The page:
by Associate Editor, Psych Central: http://psychcentral.com/blog/archives/2012/11/15/the-importance-of-play-for-adults/
society tends to dismiss play for adults.
Play is perceived as
unproductive, petty or even a guilty pleasure.
The notion is that once
we reach adulthood, it’s time to get serious. And between personal and
professional responsibilities, there’s no time to play.
“The only kind [of play] we honor is competitive play,” according to Bowen F. White, MD, a medical doctor and author of Why Normal Isn’t Healthy.
But play is just as pivotal for adults as it is for kids.
lose the need for novelty and pleasure as we grow up,” according to
Scott G. Eberle, Ph.D, vice president for play studies at The Strong and editor of the American Journal of Play. Play brings joy. And it’s vital for problem solving, creativity and relationships.
In his book Play, author
and psychiatrist Stuart Brown, MD, compares play to oxygen. He writes,
“… it’s all around us, yet goes mostly unnoticed or unappreciated until
it is missing.” This might seem surprising until you consider everything
that constitutes play.
Play is art, books, movies, music, comedy,
flirting and daydreaming, writes Dr. Brown, founder of the National Institute for Play.
Brown has spent decades studying the power of play in everyone from
prisoners to businesspeople to artists to Nobel Prize winners. He’s
reviewed over 6,000 “play histories,” case studies that explore the role
of play in each person’s childhood and adulthood.
For instance, he found that lack of play was just as important as
other factors in predicting criminal behavior among murderers in Texas
prisons. He also found that playing together helped couples rekindle
their relationship and explore other forms of emotional intimacy.
Play can even facilitate deep connections between strangers and
cultivate healing. In addition to being a doctor and speaker, Dr. White
is a clown.
His alter ego, Dr. Jerko, is a proctologist with a large
behind and a doctor’s coat that says, “I’m interested in your stools.”
Over two decades ago, White began working with renowned physician Patch
Today, White continues to clown at children’s hospitals and
orphanages all over the world. He even clowns at corporate presentations
and prisons. “Clowning isn’t something we’re doing with kids, we clown
with everybody,” he said.
He’s clowned on the streets of Moscow. White doesn’t speak Russian,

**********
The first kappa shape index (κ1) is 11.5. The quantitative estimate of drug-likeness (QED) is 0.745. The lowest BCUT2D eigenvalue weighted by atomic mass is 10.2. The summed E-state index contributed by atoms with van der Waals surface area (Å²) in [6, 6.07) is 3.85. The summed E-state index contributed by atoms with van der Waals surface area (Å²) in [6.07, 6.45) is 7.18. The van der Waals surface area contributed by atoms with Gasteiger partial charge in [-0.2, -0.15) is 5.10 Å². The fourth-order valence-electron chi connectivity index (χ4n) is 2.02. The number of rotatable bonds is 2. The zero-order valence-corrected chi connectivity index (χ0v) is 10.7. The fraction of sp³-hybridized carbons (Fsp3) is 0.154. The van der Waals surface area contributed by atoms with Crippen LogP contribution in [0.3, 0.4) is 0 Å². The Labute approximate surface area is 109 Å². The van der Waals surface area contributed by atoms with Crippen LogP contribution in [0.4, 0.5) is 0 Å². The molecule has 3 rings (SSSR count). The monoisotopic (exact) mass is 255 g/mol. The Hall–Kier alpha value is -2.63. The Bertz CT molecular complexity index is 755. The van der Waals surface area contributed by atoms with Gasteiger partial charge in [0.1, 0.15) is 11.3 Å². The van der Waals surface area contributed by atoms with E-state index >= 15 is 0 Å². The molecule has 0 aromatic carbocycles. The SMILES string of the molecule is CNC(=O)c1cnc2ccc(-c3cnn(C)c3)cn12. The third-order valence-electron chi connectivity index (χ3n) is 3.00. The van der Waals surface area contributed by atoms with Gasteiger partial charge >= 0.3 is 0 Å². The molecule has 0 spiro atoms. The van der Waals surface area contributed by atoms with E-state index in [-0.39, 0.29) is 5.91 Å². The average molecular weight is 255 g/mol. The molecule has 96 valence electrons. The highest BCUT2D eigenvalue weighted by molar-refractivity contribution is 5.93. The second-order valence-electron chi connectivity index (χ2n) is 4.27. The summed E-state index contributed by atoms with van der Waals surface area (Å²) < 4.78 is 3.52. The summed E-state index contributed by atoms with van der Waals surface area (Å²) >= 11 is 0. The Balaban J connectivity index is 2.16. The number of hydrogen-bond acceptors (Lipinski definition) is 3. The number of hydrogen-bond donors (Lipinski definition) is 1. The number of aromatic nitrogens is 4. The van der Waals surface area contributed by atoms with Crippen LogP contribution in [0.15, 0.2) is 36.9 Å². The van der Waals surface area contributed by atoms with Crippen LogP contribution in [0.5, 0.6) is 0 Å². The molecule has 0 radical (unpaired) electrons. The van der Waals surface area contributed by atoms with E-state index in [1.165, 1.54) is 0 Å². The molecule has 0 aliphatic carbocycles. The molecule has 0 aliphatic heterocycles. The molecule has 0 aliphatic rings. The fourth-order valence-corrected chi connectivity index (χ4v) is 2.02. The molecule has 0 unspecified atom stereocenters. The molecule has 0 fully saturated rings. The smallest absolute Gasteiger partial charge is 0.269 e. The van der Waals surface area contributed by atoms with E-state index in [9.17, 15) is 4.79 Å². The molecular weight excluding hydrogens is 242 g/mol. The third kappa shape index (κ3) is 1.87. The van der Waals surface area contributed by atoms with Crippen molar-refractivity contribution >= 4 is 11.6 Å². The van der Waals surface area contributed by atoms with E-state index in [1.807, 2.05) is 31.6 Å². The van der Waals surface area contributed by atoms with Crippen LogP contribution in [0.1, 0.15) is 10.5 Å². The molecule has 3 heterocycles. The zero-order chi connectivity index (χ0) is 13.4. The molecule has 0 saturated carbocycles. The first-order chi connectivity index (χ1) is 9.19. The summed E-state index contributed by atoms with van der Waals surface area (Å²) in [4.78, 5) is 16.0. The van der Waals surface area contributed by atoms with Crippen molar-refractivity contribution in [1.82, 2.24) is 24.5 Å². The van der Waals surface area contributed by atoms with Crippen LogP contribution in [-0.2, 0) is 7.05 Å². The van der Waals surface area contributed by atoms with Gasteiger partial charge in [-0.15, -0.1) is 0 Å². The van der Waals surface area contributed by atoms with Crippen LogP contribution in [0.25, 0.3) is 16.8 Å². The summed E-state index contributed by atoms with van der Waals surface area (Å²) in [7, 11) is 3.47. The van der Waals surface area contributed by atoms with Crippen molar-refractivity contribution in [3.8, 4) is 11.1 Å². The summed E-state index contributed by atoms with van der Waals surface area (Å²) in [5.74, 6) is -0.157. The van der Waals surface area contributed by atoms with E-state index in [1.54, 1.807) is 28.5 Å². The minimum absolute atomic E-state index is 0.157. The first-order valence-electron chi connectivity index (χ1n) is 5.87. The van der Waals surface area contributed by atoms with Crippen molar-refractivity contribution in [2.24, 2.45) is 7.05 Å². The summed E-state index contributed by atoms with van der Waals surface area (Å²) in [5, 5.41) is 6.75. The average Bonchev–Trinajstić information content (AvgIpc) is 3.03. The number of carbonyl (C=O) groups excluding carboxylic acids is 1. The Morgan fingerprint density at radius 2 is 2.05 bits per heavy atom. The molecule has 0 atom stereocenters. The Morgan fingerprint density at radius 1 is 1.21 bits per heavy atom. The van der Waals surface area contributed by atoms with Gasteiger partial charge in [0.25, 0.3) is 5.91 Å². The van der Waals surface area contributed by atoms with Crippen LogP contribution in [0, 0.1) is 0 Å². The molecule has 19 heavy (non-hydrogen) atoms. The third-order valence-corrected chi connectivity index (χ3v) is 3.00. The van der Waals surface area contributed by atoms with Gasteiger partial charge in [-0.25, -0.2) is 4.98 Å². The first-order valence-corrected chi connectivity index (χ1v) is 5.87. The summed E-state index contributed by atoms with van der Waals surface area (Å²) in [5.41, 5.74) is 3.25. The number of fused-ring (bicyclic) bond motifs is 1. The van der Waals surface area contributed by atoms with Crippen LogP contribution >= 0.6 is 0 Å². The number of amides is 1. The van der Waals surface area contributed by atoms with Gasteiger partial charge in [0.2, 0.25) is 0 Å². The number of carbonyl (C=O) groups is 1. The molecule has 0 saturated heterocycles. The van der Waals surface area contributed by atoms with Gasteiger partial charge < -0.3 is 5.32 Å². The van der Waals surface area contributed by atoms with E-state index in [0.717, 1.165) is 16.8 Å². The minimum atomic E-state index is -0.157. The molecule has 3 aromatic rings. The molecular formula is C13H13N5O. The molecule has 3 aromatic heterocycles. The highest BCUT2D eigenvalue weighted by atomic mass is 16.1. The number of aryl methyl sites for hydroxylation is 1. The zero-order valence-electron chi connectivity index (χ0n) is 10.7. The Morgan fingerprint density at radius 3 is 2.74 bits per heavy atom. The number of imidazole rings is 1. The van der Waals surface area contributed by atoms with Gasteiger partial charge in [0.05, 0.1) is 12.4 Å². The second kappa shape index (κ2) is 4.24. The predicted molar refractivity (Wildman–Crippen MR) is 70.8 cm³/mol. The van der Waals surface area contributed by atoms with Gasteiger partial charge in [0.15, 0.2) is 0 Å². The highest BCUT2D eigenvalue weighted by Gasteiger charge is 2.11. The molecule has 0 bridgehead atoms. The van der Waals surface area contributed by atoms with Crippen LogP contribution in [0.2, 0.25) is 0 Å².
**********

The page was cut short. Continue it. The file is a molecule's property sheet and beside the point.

but that didn’t stop him from playing with people in Red Square. Within
45 minutes, he was juggling and joking with a crowd of 30.
In Colombia, White’s wife and Patch Adams’s son - also clowns -
visited a bedridden father, at his daughter’s request. Once there, they
sat on either side of his bed. He didn’t know English, and they didn’t
know Spanish. Still, they sang songs, laughed and played with a whoopee
cushion. They also cried. The woman later told them that her father
deeply appreciated the experience.
As White said, play can lead us to these sacred spaces and touch people in powerful ways.
What is Play?
“Defining play is difficult because it’s a moving target,” Eberle
said. “[It’s] a process, not a thing.” He said that it begins in
anticipation and hopefully ends in poise. “In between you find surprise,
pleasure, understanding - as skill and empathy - and strength of mind,
body, and spirit.”
Brown called play a “state of being,” “purposeless, fun and
pleasurable.” For the most part, the focus is on the actual experience,
not on accomplishing a goal, he said.
Also, the activity is needless. As Brown said, for some people
knitting is pure pleasure; for others, it’s pure torture. For Brown,
who’s almost 80, play is tennis with friends and a walk with his dog.
How to Play
We don’t need to play every second of the day to enjoy play’s
benefits. In his book, Brown calls play a catalyst. A little bit of
play, he writes, can go a long way toward boosting our productivity and
happiness. So how can you add play into your life? Here are a few tips
from the experts:
Change how you think about play
Remember that play
is important for all aspects of our lives, including creativity and
relationships. Give yourself permission to play every day. For instance,
play can mean talking to your dog. “I['d] ask my dog Charlie,
regularly, his opinion of the presidential candidates. He respond[ed]
with a lifted ear and an upturning vocalization that goes ‘haruum?’”
Play can be reading aloud to your partner, he said. “Some playful
writers are made to be read aloud: Dylan Thomas, Art Buchwald, Carl
Hiaasen, S.J. Perelman, Richard Feynman, Frank McCourt.”
Take a play history
In his book Brown
includes a primer to help readers reconnect with play. He suggests
readers mine their past for play memories. What did you do as a child
that excited you? Did you engage in those activities alone or with
others? Or both? How can you recreate that today?
Surround yourself with playful people
Both Brown and White stressed the importance of selecting friends who are playful - and of playing with your loved ones.
Play with little ones
Playing with kids helps us
experience the magic of play through their perspective. White and Brown
both talked about playing around with their grandkids.
Any time you think play is a waste, remember that it offers some
serious benefits for both you and others. As Brown says in his book,
“Play is the purest expression of love.”